Onward, Christian Couple
Now, at a church outside of Fort Campbell, Kentucky, my husband and I regularly hear our pastor acknowledge our reality and that of many married couples who find themselves spiritually divergent. Churches that minister to military couples can't assume that everyone in the pews is in a marriage to a Christian whose beliefs line up with theirs. We must help wives and husbands minister within their marriages and share and embody the gospel to one another.
A fellow Army wife told me how she wanted to quit church after suffering a miscarriage while her husband was deployed. From a distance, though, he had turned to God for solace and wanted them both when he returned to attend church together. She reluctantly joined him and to her surprise, found it a place where she could work out her doubts and mend her relationship with God.
This tension is not unique to the military. Faith can drift for many different reasons. At church, married couples may not feel comfortable admitting their relationship isn't as "equally yoked" as it once was. We need to speak about this situation from the pulpit, to continually acknowledge the pressures our marriages face, to keep both spouses from falling away from Christian community.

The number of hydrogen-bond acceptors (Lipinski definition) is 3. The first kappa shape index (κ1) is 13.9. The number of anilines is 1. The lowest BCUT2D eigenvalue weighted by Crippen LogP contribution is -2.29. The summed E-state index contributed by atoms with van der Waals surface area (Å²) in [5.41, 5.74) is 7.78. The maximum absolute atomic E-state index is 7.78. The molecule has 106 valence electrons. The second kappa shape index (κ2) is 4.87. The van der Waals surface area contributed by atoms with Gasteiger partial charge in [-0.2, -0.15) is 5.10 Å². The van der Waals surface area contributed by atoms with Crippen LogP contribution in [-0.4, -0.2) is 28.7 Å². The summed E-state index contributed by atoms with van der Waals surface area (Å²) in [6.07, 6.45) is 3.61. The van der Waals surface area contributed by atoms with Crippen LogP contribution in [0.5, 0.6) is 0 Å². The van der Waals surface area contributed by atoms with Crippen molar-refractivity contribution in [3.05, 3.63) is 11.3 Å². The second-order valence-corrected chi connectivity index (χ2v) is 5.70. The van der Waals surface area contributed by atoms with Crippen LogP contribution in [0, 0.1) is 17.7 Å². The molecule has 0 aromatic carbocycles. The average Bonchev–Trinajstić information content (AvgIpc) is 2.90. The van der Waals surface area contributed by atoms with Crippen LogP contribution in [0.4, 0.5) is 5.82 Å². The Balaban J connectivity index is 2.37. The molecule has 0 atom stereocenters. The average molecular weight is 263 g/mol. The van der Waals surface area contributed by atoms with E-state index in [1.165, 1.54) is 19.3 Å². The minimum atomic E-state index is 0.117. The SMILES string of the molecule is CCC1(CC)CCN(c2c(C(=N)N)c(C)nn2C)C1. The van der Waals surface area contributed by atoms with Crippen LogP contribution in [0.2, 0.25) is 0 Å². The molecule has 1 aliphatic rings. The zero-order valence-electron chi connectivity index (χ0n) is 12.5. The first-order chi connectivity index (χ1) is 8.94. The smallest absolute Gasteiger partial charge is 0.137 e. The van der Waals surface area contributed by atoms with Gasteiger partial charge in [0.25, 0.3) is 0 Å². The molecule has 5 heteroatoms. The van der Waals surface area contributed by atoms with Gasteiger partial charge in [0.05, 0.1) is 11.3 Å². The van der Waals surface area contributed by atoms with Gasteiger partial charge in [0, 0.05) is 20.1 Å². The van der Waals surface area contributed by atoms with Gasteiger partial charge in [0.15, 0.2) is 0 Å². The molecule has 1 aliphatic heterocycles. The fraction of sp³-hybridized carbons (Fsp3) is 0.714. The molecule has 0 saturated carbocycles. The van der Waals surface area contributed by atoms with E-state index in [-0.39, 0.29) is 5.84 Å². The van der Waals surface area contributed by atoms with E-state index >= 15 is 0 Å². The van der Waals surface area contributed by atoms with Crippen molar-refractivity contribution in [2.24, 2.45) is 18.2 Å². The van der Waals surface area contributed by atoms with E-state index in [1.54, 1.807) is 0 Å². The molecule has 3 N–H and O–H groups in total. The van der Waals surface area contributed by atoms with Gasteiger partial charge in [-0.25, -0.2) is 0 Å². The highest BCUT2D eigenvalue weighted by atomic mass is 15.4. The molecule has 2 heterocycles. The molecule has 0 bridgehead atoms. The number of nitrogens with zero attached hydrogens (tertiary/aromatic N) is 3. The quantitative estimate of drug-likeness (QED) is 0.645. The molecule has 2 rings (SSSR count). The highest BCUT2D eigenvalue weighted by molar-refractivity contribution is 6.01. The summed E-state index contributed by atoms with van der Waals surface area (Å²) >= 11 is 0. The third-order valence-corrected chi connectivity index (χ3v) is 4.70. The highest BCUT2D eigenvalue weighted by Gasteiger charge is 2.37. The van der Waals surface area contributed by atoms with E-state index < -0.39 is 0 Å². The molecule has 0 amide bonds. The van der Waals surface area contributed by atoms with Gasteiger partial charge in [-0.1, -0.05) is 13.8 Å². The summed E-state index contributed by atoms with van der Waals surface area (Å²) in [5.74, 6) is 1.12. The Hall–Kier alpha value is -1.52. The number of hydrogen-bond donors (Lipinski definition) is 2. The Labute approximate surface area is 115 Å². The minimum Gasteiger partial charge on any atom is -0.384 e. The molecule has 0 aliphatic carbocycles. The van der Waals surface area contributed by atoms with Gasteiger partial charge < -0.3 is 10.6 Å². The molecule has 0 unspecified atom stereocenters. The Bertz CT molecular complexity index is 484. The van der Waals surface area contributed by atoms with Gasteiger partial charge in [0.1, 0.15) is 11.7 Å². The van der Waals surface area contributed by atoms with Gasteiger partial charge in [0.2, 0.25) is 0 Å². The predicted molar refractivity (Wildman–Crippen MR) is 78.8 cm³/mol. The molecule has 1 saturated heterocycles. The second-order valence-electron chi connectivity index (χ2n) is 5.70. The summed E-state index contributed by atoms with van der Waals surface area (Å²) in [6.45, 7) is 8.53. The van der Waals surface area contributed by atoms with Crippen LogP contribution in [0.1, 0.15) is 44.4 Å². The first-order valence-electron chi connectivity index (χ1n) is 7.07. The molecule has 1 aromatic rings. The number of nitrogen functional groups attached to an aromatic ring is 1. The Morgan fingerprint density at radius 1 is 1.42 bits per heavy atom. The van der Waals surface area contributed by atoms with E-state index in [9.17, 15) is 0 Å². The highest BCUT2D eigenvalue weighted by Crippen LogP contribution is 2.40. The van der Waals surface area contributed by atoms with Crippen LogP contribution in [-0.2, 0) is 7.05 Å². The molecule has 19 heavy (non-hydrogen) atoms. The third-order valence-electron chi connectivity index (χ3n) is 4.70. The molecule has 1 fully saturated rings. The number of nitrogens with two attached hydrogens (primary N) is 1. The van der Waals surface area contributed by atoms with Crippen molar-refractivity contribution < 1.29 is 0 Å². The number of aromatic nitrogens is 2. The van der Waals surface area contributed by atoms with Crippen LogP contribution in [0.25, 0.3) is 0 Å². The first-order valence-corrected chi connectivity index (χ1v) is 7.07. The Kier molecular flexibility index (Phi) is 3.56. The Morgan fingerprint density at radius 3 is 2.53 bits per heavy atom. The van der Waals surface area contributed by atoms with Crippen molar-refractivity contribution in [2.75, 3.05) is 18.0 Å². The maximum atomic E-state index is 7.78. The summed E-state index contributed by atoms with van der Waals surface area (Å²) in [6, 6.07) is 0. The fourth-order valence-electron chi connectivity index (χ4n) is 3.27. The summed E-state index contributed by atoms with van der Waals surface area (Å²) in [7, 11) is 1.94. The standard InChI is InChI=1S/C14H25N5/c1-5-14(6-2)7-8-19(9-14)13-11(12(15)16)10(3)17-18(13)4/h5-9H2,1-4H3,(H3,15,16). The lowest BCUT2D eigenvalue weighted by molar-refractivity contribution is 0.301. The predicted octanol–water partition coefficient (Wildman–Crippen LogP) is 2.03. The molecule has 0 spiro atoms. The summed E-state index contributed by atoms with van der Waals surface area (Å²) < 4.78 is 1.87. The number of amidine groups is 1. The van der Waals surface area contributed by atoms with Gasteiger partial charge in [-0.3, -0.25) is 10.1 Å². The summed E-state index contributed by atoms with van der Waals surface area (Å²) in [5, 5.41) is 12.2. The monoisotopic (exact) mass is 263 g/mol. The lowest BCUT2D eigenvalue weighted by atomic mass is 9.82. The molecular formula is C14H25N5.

As we recognize Military Spouse Appreciation Day on May 10 and enjoy a three-day weekend for Memorial Day, consider taking some time to pray for our military service members and their families. And while you're at it, pray for all couples in your midst who need to be spiritually united once again.